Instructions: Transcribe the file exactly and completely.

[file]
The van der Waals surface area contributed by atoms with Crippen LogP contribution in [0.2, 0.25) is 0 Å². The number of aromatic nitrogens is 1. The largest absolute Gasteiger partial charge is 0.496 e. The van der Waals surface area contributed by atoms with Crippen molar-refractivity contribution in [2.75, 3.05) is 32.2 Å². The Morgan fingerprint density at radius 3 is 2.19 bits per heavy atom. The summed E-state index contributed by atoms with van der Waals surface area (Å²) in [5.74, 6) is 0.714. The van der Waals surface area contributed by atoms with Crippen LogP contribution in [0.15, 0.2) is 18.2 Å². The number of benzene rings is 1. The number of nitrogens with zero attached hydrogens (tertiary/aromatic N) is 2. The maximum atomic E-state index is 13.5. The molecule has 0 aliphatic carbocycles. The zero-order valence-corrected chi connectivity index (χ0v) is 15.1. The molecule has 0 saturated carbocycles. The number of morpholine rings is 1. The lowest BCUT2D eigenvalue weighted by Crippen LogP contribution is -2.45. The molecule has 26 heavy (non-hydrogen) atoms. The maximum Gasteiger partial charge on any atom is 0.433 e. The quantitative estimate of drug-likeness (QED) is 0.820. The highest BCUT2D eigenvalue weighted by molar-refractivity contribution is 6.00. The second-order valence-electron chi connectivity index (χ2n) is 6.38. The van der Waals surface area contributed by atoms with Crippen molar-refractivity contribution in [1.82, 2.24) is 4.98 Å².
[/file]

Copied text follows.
The van der Waals surface area contributed by atoms with Crippen LogP contribution in [0.2, 0.25) is 0 Å². The number of aromatic nitrogens is 1. The largest absolute Gasteiger partial charge is 0.496 e. The van der Waals surface area contributed by atoms with Crippen molar-refractivity contribution in [2.75, 3.05) is 32.2 Å². The Morgan fingerprint density at radius 3 is 2.19 bits per heavy atom. The summed E-state index contributed by atoms with van der Waals surface area (Å²) in [5.74, 6) is 0.714. The van der Waals surface area contributed by atoms with Crippen LogP contribution in [0.15, 0.2) is 18.2 Å². The number of benzene rings is 1. The number of nitrogens with zero attached hydrogens (tertiary/aromatic N) is 2. The maximum atomic E-state index is 13.5. The molecule has 0 aliphatic carbocycles. The zero-order valence-corrected chi connectivity index (χ0v) is 15.1. The molecule has 0 saturated carbocycles. The number of morpholine rings is 1. The lowest BCUT2D eigenvalue weighted by Crippen LogP contribution is -2.45. The molecule has 26 heavy (non-hydrogen) atoms. The maximum Gasteiger partial charge on any atom is 0.433 e. The quantitative estimate of drug-likeness (QED) is 0.820. The highest BCUT2D eigenvalue weighted by molar-refractivity contribution is 6.00. The second-order valence-electron chi connectivity index (χ2n) is 6.38. The van der Waals surface area contributed by atoms with Crippen molar-refractivity contribution in [1.82, 2.24) is 4.98 Å².